As a convenient starting point for all Ecuadorian adventures, Quito welcomes visitors all year round. Yet there are many reasons why this gorgeous capital should be on your must-see list. Following is your Insider’s Guide to Quito, to help you discover an amazing capital that offers more than just mere convenience.
Quito, the capital city of Ecuador, would have to be one of the most overlooked travel destinations in all of South America. Renowned mostly as just a springboard for Galapagos Islands cruises, it is often given a mere cursory glance by many first-time visitors to the continent. More often than not, guests on our Ecuador tours will request to add a few days in more famous cities like Buenos Aires or Rio de Janeiro, without realising that Quito is, in actual fact, one of Latin America’s most enticing hubs. Aside from the obvious convenience of being a capital city – where domestic and international flights abound – Quito is a powerhouse of attractions and there are about a million reasons why it consistently rates as one of Ecuador’s best highlights by all those lucky enough to have visited.
Quito is small enough to navigate on foot or by bus yet large enough to showcase some impressively eclectic architecture. It has a wicked nightlife and an avant-garde art and culture scene that take many by surprise. The gorgeous mix of architecture is delightful, as is the collection of impressive museums and plethora of delectable food. Plus, just a few steps outside the city you’ll find a host of attractions, with the mighty Andes Mountains to explore, ancient indigenous villages to meander through and a whole array of fantastic and varied destinations to discover.
With so much to see and do in and around Quito, you’d be crazy not to include a few days’ stay here when you first arrive in Ecuador.
Quito’s Top Attractions
Old Town Centre
One of the best-preserved colonial centres in all of South America, Quito’s Old Town is a pocket of architectural gorgeousness. The Plaza de la Indipendencia is a great focal point of city life and the best place to start your walking tour of the old quarter. The Metropolitan Cathedral is the square’s crowing jewel and is the resting place for the father of Ecuador’s independence, General Antonio Jose de Sucre. Originally built in the 16th century, the cathedral received many additions over the following four centuries. The square itself hasn’t really changed much since the Independence Monument was erected in 1906. It still remains the heart and soul of Quito, if not all of Ecuador, and is a wonderful place where buskers, artists, tourists and locals alike gather to mingle and enjoy the sunny days. Particularly lively and vibrant on Sundays, the square is a fabulous people-watching spot at any time. Head here on a Monday morning at about 11am and you could even catch a glimpse of President Correa waving from the balcony of the Presidential Palace.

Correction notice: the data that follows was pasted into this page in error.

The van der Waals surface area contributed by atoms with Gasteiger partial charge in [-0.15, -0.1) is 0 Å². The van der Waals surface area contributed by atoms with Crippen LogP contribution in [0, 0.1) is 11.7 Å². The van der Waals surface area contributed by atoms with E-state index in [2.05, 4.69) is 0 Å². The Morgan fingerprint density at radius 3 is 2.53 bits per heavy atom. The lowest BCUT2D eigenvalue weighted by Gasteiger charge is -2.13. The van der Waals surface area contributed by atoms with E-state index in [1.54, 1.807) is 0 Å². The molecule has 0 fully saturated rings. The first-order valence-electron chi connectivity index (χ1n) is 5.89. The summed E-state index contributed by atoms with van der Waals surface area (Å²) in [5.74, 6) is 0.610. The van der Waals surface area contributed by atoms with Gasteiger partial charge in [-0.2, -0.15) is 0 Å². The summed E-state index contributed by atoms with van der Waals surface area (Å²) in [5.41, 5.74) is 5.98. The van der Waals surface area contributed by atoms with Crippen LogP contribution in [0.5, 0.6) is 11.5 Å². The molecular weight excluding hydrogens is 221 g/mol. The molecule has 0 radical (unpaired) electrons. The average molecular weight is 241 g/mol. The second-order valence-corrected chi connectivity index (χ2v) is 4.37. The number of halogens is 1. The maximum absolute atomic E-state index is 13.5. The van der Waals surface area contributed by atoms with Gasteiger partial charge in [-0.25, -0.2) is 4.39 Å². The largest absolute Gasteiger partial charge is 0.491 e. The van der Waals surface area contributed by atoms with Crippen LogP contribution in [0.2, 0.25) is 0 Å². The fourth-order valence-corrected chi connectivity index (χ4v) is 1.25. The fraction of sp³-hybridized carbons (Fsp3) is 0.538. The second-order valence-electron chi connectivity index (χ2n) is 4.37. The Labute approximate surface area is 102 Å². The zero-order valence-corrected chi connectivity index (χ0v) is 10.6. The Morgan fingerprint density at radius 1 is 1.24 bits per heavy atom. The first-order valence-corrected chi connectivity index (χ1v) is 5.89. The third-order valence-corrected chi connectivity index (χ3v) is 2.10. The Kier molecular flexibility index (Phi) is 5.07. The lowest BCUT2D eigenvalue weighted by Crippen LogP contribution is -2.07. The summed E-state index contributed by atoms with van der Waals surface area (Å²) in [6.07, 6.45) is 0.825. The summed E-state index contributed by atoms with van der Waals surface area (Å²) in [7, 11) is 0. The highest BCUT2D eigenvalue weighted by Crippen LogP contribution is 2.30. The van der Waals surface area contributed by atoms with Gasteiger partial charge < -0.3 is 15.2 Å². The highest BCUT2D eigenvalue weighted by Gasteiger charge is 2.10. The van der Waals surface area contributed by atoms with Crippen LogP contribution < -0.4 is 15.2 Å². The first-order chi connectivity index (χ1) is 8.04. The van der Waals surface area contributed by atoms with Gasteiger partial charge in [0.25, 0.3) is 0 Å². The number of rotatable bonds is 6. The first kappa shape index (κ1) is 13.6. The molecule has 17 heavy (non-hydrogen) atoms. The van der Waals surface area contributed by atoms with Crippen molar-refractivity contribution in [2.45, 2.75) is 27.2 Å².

La Basilica del Voto Nacional
The largest neo-gothic basilica in the Americas is a spectacular visual feast and deserves a special mention. Aside the striking façade, you can walk all the way up the clock tower for magnificent city views. It’s a vertiginous walk up a few steep ladders but so worthwhile if you can cope with the vertiginous height.
Calle La Ronda
This is the reputed oldest street in Quito and you’ll find it just a few blocks southwest of the Plaza de La Indipendencia. Brimming with quirky little shops and cafés, it’s a gorgeous street to explore at length, especially on a Saturday when all the artisan stalls and eateries are open. Especially busy on Saturday evenings.
Teleferico to Pichinincha
Quito lies in the foothill shadows of picturesque Pichincha Volcano which rises up 4,700m. The cable-car (teleferico) ride to the base, which is at a still head spinning height of 4000m, is a brilliant excursion to make on a crystal clear day. The views from the top are just breathtaking (as is the altitude) and although there’s a small shop and café, which is great for a hot drink, there isn’t much to do up except enjoy the stunning views. The cable-car ride itself is the highlight, it must be said, with comprehensive 360 views every single second. Rug up as it’s quite cold at the base and, whatever you do, don’t plan to head here as soon as you arrive in town. Give yourself at least 2 days to acclimatise to the altitude before you come up on the cable-car. If you’re feeling particularly active, you can take the trail from the visitor’s centre and hike all the way up to the peak of the mountain.